Retraction Watch

Tracking retractions as a window into the scientific process

Nature paper retracted following multiple failures to reproduce results

with 7 comments

nature 2-27-14An international team of researchers from the NIH, Harvard, the University of Michigan, and two Chinese universities — Fourth Military Medical University and China Medical University — has retracted their 2012 paper in Nature after they — and a number of other groups — were unable to reproduce the key results.

The original abstract for “The NAD-dependent deacetylase SIRT2 is required for programmed necrosis” said that the findings

implicate SIRT2 as an important regulator of programmed necrosis and indicate that inhibitors of this deacetylase may constitute a novel approach to protect against necrotic injuries, including ischaemic stroke and myocardial infarction.

But here’s the notice, by corresponding author Toren Finkel and colleagues:

We retract this Article because some of the data, specifically the data reported in Fig. 2 demonstrating an in vitro requirement for Sirt2 in TNF-α-mediated necroptosis, appears to be irreproducible. We and others have confirmed that Sirt2 and RIP3 interact, and we continue to believe that the absence of Sirt2 protects against ischaemic myocardial damage. Nonetheless, our inability to reproduce the data in Fig. 2 involving TNF-α-mediated necroptosis undermines our confidence in the scientific conclusions reported and the proposed mechanism. Although the matter is currently under further review, we wish to retract the Article in its entirety, and regret any adverse consequences that may have resulted from the paper’s publication.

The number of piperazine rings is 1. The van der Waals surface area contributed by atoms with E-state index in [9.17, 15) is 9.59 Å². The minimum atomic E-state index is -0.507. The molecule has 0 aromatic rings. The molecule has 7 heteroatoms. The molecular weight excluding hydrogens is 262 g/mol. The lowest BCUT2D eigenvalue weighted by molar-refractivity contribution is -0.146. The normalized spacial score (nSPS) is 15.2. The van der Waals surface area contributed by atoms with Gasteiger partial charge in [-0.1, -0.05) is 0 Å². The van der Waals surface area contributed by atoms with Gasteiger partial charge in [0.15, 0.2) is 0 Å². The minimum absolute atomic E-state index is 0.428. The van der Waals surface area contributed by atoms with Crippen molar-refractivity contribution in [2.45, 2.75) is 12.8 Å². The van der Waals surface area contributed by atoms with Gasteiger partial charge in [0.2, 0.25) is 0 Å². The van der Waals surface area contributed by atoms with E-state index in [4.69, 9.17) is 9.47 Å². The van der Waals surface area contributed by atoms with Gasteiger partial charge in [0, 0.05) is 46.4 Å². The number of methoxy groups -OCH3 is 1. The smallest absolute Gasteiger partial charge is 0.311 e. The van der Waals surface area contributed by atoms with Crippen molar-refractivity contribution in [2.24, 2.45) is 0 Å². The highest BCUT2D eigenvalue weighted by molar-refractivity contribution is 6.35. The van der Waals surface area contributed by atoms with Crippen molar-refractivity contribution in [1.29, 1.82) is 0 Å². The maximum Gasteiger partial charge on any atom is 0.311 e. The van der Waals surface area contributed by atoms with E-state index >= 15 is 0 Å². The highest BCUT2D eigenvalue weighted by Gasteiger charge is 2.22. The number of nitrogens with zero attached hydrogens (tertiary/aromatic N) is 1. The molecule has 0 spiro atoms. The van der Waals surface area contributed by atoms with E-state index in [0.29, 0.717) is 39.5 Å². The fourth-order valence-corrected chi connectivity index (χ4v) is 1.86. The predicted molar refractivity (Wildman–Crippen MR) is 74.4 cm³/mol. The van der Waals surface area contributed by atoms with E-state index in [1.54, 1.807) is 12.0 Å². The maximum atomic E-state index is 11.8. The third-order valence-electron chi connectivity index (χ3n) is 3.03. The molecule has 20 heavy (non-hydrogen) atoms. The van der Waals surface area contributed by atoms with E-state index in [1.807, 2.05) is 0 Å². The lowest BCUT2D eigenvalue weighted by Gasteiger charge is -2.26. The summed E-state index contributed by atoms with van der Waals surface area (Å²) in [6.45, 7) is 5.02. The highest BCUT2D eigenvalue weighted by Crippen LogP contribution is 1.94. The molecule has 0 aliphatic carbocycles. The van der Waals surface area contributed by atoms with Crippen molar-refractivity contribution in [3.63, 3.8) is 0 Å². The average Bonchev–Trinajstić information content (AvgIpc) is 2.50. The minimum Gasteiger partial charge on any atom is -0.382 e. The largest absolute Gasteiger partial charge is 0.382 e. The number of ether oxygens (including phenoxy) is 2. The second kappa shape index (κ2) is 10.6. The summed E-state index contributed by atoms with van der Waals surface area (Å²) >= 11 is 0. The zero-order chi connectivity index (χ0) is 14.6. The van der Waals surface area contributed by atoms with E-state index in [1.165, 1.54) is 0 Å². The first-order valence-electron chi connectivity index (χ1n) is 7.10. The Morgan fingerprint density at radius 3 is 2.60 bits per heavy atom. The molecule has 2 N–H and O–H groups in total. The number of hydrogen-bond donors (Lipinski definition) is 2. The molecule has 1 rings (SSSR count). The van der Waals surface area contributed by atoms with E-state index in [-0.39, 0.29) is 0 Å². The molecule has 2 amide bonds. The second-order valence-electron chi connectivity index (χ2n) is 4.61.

The paper has been cited 21 times, according to Thomson Scientific’s Web of Knowledge.

The retraction is accompanied by a Brief Communication Arising from what looks like eight groups around the world, explaining what happened when they all tried to reproduce the results. The abstract:

Sirtuins can promote deacetylation of a wide range of substrates in diverse cellular compartments to regulate many cellular processes1, 2; recently, Narayan et al.3 reported that SIRT2 was required for necroptosis on the basis of their findings that SIRT2 inhibition, knockdown or knockout prevented necroptosis. We sought to confirm and explore the role of SIRT2 in necroptosis and tested four different sources of the SIRT2 inhibitor AGK2, three independent short interfering RNAs (siRNAs) against Sirt2, and cells from two independently generated Sirt2−/− mouse strains; however, we were unable to show that inhibiting or depleting SIRT2 protected cells from necroptosis. Furthermore, Sirt2−/− mice succumbed to tumour-necrosis factor (TNF)-induced systemic inflammatory response syndrome (SIRS) more rapidly than wild-type mice, whereas Ripk3−/− mice were resistant. Our results therefore question the importance of SIRT2 in the necroptosis cell death pathway.